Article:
Pharmacology

Anti-inflammatory medicines such as aspirin, estrogen, and Fluimucil can improve the efficacy of existing schizophrenia treatments, according to results announced at the European College of Neuropsychopharmacology conference in Berlin.

Doctors have long believed that helping the immune system may benefit the treatment of schizophrenia, but until now there has been no conclusive evidence that this would be effective. Now a group of researchers at the University of Utrecht in the Netherlands has carried out a comprehensive meta-analysis of all robust studies on the effects of adding anti-inflammatories to antipsychotic medication. They conclude that anti-inflammatory medicines, such as aspirin, can add to the effective treatment of schizophrenia. 


Long-term daily use of Viagra can provide protection for the heart at different stages of heart disease, with few side effects, according to a new meta-analysis published in BMC Medicine

Scientists from the Sapienza University of Rome carried out a meta-analysis of randomized controlled trials by searching for articles published between January 2004 and May 2014 to deduce the effectiveness of  Phosphodiesterase-5 inhibitor
(PDE5i) in providing cardiac protection, and to find out whether it was well-tolerated and safe. They identified 24 suitable trials for analysis from four research databases: MEDLINE, EMBASE, Cochrane Library and SCOPUS. The trials involved 1622 patients from mixed populations who were treated with PDE5i or a placebo. 


Computer simulations show how bacteria are able to destroy antibiotics, focusing on the role of enzymes in the bacteria which split the structure of the antibiotic and stop it working, making the bacteria resistant. 

The new findings show that it's possible to test how enzymes react to certain antibiotics and thus design new antibiotics with a much lower risk of resistance, and even to choose the best medicines for specific outbreaks.

Using QM/MM - quantum mechanics/molecular mechanics simulations – the research team were able to gain a molecular-level insight into how enzymes called 'beta-lactamases' react to antibiotics.


Canada, which has roughly 1,500 vials of an ebola vaccine called VSV-EBOV, has offered 1,000 vials to the World Health Organization and said the rest would be used for upcoming clinical trials in 5 locations: two in the United States, and one each in Germany, Switzerland and a non-Western-African country that isn't battling ebola.  

Young mice with the rodent equivalent of a rare autism spectrum disorder (ASD) called Rett syndrome that were fed a diet supplemented with the synthetic oil triheptanoin had physical and behavioral symptoms that were less severe after being on the diet - and they lived longer than mice on regular diets.

Researchers involved in the study think that triheptanoin improved the functioning of mitochondria, energy factories common to all cells. Since mitochondrial defects are seen in other ASDs, the researchers say, the experimental results offer hope that the oil could help not just people with Rett syndrome, but also patients with other, more common ASDs.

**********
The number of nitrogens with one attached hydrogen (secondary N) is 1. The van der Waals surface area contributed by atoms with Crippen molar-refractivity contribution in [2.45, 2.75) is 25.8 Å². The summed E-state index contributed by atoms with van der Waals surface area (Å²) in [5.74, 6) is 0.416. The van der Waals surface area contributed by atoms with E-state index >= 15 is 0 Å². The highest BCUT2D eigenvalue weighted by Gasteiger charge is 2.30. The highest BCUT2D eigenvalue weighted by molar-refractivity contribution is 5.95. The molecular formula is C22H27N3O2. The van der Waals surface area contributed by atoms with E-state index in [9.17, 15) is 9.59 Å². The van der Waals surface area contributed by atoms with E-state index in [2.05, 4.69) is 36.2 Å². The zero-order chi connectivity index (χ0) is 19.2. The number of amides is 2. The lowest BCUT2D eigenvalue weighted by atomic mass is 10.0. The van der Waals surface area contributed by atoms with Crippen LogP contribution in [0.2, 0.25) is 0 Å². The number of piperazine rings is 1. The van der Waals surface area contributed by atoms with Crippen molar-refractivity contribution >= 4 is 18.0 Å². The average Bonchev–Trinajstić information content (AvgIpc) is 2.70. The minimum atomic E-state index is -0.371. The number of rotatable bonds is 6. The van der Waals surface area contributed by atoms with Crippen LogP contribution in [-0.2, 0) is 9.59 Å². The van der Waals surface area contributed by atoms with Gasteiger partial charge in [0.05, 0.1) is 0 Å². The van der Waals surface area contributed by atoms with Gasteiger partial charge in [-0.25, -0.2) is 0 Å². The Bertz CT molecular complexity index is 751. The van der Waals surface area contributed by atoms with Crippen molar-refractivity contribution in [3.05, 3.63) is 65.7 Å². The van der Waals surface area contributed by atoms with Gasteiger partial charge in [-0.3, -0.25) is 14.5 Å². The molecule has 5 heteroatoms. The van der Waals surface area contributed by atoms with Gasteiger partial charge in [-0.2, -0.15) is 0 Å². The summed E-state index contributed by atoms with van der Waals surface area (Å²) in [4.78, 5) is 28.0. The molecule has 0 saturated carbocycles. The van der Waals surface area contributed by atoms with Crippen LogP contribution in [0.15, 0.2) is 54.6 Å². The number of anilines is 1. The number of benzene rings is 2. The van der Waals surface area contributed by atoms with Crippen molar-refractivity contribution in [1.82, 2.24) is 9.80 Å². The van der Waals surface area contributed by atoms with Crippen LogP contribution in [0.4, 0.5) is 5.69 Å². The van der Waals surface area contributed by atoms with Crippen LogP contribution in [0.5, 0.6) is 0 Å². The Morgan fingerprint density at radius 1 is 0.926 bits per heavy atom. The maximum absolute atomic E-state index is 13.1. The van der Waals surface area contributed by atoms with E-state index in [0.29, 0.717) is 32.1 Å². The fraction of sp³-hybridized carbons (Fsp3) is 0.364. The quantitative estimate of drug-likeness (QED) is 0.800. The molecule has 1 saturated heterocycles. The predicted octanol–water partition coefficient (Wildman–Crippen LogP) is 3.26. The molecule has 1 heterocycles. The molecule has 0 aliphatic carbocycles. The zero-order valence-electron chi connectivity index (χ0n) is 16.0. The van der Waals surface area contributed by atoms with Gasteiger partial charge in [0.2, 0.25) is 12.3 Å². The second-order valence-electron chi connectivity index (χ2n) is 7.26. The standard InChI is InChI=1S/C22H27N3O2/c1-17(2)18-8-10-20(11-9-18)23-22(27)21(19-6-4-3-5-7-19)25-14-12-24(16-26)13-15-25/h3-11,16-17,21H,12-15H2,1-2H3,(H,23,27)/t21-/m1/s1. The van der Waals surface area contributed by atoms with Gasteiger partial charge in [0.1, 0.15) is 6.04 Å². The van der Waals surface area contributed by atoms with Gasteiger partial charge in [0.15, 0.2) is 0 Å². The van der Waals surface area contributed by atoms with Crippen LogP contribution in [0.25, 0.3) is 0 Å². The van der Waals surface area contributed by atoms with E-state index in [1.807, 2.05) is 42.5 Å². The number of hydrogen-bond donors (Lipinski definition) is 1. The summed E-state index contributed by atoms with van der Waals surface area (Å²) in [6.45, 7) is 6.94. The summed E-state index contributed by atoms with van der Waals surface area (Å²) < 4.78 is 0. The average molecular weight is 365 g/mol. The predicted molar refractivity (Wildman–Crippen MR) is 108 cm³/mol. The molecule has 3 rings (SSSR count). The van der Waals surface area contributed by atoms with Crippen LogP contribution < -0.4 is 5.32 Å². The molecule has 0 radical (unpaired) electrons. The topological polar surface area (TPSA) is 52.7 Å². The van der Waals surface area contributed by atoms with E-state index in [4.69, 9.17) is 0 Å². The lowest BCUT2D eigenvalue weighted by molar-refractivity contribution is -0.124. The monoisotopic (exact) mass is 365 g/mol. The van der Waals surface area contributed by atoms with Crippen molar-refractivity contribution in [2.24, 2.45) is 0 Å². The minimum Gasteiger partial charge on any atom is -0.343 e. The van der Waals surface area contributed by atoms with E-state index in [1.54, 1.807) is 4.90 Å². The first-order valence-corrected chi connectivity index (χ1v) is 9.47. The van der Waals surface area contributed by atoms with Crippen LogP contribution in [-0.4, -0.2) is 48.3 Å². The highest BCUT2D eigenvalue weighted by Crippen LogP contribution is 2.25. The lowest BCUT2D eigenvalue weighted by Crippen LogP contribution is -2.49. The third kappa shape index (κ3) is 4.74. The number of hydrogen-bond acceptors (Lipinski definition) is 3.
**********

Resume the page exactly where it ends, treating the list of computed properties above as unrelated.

Alerted by an announcement in several British newspapers, for example Honeysuckle tea could fight flu, Boiling honeysuckle releases molecule which can help fight influenza virus, study suggests, I started digging deeper.  Although it has not yet appeared in the literature, I did find the following EurekaAlert:

Clinicians are just like anyone else. As the days goes on, they wear down a little. Numerous patient care decisions each day, and the cumulative demand of those decisions, take their toll.

In primary care, doctors often prescribe unnecessary antibiotics for acute respiratory infections (ARI) and now scholars at Brigham and Women's Hospital (BWH) in Boston found that antibiotic prescribing rates increased as the days got later.     


Treatment approaches to reduce the risk of bone complications (metastasis) associated with breast cancer may be one step closer to becoming a reality. According to a study led by a team at the Research Institute of the McGill University Health Centre (RI-MUHC), findings show that medication used to treat bone deterioration in post-menopausal women may also slow skeletal metastasis caused from breast cancer.

This study, published in this month's issue of the Journal of the National Cancer Institute (JNCI), is among the first to link bisphosphonate (a common osteoporosis medication) use with improved survival in women with breast cancer.


A new study has found that lungs become more inflammatory with age and that ibuprofen can lower that inflammation - and the difference can be dramatic.

Immune cells from old mouse lungs, after lung inflammation was reduced by ibuprofen, fought tuberculosis bacteria as effectively as cells from young mice. The ibuprofen had no effect on the immune response to TB in young mice. The researchers already knew that old mice had a harder time clearing TB from the lungs than young mice, but had not investigated the role of lung inflammation in that response. 


The public may be critical of the War On Cancer and its hundreds of billions of government money, but pharmaceutical companies have continue to make progress. A new study finds that 80 percent of bowel cancers could be treated with existing JAK inhibitors.

The risk of getting colorectal cancer increases with age, more than 90% of cases occur in people 50 years old or older, and it is the second leading cause of cancer death in the US. But there is a genetic commonality in 80 percent of those, and that is where JAK inhibitors come into play.